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Apple Homekit

Apple Homekit

2.0 from 1 review

Needs a lot of work, more products and better tech support

Apple HomeKit, Google Home or Amazon Alexa?
There wasn't a review on the Apple home automation system so I thought I'd share my experience. I've been working with the various components of the HomeKit system for a little over a year. It made sense to me to go with Apple as my wife and I have iPhones and iPads.
Unfortunately once you're committed to the Apple brand you are faced with a very limited (and expensive) range of compatible products due to their strict security code. I thought this was ideal for the security of my network but working in such a tightly controlled system has huge disadvantages.
Aside from a newly released baby monitor, there is only one security camera compatible with HomeKit, the D-Link Omna 180 ($250 each). Whilst this is an okay camera it has quite a few downsides. It has an internal micro SD card with no ability to record and store recordings offsite either on your phone or in the cloud. This means if someone steals the camera they also have the footage of them stealing it. This camera also has constant problems connecting to the HomeKit hub when you're trying to view the cameras whilst away from the home. Internet forums at D-Link and Apple are filled with people reporting this problem without an answer from either company. Multiple calls made by myself to tech support of both companies resulted in D-Link saying it was an Apple issue and not their problem, and two different Apple phone technicians knew nothing about the Homekit system. I had to explain to the Apple techs how the HomeKit works.

The HomeKit works by using a hub connected to your modem/router. An iPad left at home can be used as the hub connected to your wifi but after the problems I was having I thought I'd get a dedicated hub in the form of an Apple TV. This way I could have it directly wired to the router with a Cat 6 network cable and my network would be more stable. That didn't work and I get the same connection issues. The Apple TV had a software update at one stage and I had to reconnect everything again which was a nightmare. The newly released Apple HomePod speaker works as the hub if you want to shell out an extra $500. I don't know if this would improve the HomeKit and I'm hesitant to spend the money to find out.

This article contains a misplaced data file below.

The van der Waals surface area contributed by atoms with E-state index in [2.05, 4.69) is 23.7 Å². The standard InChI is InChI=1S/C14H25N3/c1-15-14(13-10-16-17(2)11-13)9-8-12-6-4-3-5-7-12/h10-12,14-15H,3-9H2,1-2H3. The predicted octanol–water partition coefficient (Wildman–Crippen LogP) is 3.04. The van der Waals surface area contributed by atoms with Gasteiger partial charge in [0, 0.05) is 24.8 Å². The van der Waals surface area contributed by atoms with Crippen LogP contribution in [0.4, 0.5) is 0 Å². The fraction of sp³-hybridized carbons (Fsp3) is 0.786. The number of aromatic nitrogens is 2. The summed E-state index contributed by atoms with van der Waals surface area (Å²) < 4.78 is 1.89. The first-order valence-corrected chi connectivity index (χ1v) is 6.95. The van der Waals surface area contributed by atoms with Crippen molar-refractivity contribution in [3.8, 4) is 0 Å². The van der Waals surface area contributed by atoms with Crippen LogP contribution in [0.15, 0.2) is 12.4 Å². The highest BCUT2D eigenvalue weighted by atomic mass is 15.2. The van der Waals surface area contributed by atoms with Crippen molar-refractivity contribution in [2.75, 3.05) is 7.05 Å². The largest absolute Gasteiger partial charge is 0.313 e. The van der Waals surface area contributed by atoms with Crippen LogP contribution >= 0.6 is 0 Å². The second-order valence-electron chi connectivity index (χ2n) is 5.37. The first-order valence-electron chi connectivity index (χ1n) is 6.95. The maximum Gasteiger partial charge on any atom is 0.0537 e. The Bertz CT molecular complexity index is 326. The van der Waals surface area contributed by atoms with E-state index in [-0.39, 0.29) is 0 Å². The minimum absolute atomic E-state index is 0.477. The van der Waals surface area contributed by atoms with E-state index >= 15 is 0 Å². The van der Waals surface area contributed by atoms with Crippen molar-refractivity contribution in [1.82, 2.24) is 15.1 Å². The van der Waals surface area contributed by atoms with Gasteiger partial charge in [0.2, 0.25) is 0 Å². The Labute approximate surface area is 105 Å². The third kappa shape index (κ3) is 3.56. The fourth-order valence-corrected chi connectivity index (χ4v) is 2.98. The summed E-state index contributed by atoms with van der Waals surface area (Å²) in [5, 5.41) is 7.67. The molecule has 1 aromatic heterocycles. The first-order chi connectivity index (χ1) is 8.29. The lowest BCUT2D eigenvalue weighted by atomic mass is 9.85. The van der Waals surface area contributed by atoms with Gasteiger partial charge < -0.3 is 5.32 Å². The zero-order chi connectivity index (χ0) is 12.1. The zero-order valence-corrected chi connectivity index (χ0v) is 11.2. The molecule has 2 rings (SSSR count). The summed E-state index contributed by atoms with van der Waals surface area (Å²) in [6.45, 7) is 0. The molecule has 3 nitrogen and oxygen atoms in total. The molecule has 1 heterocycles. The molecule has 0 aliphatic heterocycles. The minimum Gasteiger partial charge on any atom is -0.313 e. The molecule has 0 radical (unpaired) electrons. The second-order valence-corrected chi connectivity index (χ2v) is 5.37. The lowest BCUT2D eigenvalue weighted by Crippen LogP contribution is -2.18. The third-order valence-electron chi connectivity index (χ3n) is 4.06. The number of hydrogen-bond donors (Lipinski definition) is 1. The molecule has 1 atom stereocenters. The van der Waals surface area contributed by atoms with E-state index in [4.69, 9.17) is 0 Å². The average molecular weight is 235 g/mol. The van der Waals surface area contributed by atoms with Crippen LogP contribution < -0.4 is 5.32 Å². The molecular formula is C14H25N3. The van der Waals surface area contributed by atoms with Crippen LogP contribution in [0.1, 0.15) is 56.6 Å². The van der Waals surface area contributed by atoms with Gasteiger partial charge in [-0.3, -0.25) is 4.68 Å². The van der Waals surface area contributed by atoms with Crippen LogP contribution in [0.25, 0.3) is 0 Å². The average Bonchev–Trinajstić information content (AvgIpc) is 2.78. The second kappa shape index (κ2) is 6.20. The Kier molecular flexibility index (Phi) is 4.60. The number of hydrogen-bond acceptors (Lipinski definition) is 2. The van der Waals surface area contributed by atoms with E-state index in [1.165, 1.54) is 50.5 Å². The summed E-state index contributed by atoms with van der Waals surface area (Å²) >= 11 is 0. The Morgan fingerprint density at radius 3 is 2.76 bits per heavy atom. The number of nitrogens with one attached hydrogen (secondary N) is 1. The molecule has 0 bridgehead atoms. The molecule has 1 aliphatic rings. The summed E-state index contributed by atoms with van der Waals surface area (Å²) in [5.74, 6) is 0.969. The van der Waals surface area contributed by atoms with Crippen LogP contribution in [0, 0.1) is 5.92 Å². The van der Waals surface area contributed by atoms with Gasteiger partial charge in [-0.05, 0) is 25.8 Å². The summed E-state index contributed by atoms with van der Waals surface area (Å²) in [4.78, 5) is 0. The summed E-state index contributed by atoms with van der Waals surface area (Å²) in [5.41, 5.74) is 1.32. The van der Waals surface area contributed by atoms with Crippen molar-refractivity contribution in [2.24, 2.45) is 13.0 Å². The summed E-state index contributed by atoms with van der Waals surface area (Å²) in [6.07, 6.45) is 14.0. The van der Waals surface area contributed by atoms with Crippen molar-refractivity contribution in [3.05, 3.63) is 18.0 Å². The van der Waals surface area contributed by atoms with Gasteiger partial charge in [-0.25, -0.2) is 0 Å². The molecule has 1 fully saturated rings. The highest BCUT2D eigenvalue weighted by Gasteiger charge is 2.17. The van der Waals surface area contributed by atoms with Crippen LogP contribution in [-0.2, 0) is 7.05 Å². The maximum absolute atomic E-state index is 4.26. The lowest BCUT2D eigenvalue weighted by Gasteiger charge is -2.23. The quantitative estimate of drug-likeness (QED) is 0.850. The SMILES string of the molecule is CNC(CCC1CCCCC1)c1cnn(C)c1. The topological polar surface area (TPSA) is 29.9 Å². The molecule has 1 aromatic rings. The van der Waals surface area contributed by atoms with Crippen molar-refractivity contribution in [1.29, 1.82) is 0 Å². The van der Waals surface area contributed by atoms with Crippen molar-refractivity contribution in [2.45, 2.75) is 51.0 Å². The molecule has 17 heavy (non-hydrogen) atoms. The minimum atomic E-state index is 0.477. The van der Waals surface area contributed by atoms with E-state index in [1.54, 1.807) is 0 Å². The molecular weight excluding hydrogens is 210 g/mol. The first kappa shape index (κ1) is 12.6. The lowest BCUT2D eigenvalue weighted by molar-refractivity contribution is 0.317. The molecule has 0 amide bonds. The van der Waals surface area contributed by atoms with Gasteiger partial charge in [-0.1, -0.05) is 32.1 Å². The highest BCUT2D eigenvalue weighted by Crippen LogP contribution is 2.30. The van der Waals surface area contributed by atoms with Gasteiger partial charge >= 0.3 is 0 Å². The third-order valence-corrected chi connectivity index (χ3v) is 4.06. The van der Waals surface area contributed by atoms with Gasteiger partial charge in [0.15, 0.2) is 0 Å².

I have the Philips Hue light system (around a dozen various globes/lightstrips). At the time I was setting up they were the only lights that would work with HomeKit but the great thing is they work as standalone or with Google Home or Amazon Alexa. If in the future I decide to change brands I can take these lights across with me. The lights work well as long as the Hub stays connected.

There are a few more products that have been added to the HomeKit range this year such as various sensors and security locks but they are outrageously expensive and I really don't know if I want to commit to Apple anymore. Amazon Alexa and Google Home have a far greater catalogue of products and I am regretting sticking with Apple due to their weak commitment to home automation and lack of tech support.

Siri is still the worst voice activated product for the Australian accent. "Hey Siri... Lights off" has been interpreted as "What's up" several times.

The home app is very neat and (when connected) works great. It shows all of your connected products on one neat page that is easy to understand and control.

If I had my time again i wouldn't go with Apple. They have the reputation of providing products that are user friendly and work flawlessly but they have really dropped the ball on this one.

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